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London's School Streets initiative improves air quality

Closing the roads around schools to traffic at pick-up and drop-off times has reduced polluting nitrogen dioxide levels by up to 23 per cent, according to latest research.

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Roads surrounding schools are closed to motor traffic at drop-off and pick-up times
Roads surrounding schools are closed to motor traffic at drop-off and pick-up times

Closing the roads around schools to traffic at pick-up and drop-off times in London has reduced polluting nitrogen dioxide levels by one quarter (23 per cent), new research published by Transport for London (TfL) shows.

 

To measure the air quality benefits of the new School Streets, 30 sensors from the Breathe London network were installed at 18 primary schools across the boroughs of Brent, Enfield and Lambeth to record nitrogen dioxide levels.

 

Air quality monitoring

 

The air quality monitoring project, funded by FIA Foundation and Bloomberg Philanthropies, was launched in September 2020 to give the “most accurate indication yet” of how the School Streets scheme is working in the UK capital.

 

Since April 2020, almost 350 School Streets have been delivered across London with funding from Transport for London (TfL) and the boroughs to tackle children’s exposure to air pollution and improve their health.

 

Roads surrounding schools are closed to motor traffic at drop-off and pick-up times, enabling children to walk or cycle to school, reducing car trips and improving air quality. School Streets also provide space for social distancing and help to reduce road danger around schools, making journeys safer and easier.

“This new research shows that School Street schemes are hugely popular with parents and have had a positive effect on their travel habits and perception of safety near their school”

Around half of London’s emissions come from road transport, and London’s toxic air already leads to thousands of premature deaths in the capital every year as well as stunting the development of young lungs and increasing cases of respiratory illness.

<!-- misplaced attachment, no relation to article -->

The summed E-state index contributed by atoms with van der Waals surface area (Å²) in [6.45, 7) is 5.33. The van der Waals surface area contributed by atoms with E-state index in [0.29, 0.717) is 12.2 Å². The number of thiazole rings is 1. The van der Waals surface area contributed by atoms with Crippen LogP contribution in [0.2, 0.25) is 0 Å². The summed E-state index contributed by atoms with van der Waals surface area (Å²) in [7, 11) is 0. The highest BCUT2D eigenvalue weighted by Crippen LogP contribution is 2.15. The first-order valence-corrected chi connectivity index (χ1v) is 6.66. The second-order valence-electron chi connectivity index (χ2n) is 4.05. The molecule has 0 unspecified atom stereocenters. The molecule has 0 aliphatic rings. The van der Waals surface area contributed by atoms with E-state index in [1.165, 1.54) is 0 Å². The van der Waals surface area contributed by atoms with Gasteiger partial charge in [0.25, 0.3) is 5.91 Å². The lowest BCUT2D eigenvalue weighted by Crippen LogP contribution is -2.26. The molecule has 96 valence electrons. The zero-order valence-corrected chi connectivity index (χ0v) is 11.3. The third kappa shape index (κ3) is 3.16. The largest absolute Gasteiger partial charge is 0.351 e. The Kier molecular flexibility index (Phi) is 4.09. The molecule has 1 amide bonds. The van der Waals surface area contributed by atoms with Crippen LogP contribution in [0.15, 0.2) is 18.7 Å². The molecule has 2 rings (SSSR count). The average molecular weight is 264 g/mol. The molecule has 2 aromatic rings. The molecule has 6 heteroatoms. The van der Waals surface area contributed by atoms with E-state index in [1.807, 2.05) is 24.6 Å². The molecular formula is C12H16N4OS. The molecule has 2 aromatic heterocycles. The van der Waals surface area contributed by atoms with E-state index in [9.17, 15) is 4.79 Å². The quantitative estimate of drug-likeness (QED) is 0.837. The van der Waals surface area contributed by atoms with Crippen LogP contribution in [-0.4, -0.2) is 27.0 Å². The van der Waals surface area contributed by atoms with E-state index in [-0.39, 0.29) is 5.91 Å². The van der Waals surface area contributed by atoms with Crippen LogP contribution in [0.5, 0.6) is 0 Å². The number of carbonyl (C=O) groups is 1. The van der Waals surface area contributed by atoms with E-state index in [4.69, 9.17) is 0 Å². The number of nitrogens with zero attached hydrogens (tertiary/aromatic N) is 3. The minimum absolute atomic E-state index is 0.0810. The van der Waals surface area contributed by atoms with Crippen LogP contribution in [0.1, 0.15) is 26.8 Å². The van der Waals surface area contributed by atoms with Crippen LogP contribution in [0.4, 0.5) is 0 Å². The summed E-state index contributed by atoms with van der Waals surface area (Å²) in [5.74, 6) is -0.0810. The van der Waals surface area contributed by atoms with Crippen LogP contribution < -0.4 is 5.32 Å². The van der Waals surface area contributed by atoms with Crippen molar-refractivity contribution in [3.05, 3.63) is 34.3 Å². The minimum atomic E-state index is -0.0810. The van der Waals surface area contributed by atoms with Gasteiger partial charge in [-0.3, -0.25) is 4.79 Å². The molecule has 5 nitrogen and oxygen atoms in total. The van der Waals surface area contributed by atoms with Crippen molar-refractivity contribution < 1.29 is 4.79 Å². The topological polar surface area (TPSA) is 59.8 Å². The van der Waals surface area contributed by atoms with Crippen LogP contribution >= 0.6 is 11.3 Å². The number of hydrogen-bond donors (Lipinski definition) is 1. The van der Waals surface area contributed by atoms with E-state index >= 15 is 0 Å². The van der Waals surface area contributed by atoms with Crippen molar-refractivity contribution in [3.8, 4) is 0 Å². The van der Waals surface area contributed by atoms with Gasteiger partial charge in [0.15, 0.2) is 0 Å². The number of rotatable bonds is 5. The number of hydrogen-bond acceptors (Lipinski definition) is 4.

Air pollution has also been linked to increased risk of contracting Covid-19 and experiencing the most serious effects.

 

“Since 2016, there has been a 97 per cent reduction in the number of schools in areas which exceed the legal pollution limit and I’m committed to bringing that number down to zero,” said Sadiq Khan, mayor of London.

 

“School Streets play an important role in enabling parents and children to walk, cycle or scoot to an from school which has so many benefits, not least in improving air quality,” he continued.

 

“It’s great to see the huge reduction in nitrogen dioxide during pick up and drop off on schools’ streets – a time where countless children and adults would otherwise be exposed to dangerous emissions.”

 

Parents and carers from 35 schools took part in the study and the results revealed:

  • 81 per cent of those surveyed at schools where measures had been implemented believed a School Street is suitable for their school
  • 73 per cent of parents and carers at these schools agree with School Street measures remaining in place while social distancing is still required, with 77 per cent supporting the changes being kept in the long term, subject to consultation
  • Since the pandemic, parents and carers reported walking to school more, and driving less, at both School Street schools and those without School Streets.

“At a time that has led to some of the biggest ever changes to Londoners’ travel habits, this new research shows that School Street schemes are hugely popular with parents and have had a positive effect on their travel habits and perception of safety near their school,” added Alex Williams, director of city planning at TfL.

 

“We’ll continue to work closely with schools, local communities and boroughs across London as we deliver further schemes across the capital to reflect the changing coronavirus situation.”

 

Streetspace plans

 

The mayor’s Streetspace plans have also made walking and cycling easier and have seen 90km of new or upgraded cycle lanes built or are under construction since May 2020, along with more than 22,500 square metres of extra pavement space reallocated for people walking.

 

The measures mean people are increasingly using bikes to get around their local area, access their local shops and for exercise, with recent TfL cycle count data showing cycling has increased by 22 per cent in outer London compared to spring 2019, with a seven per cent rise in inner London.

 

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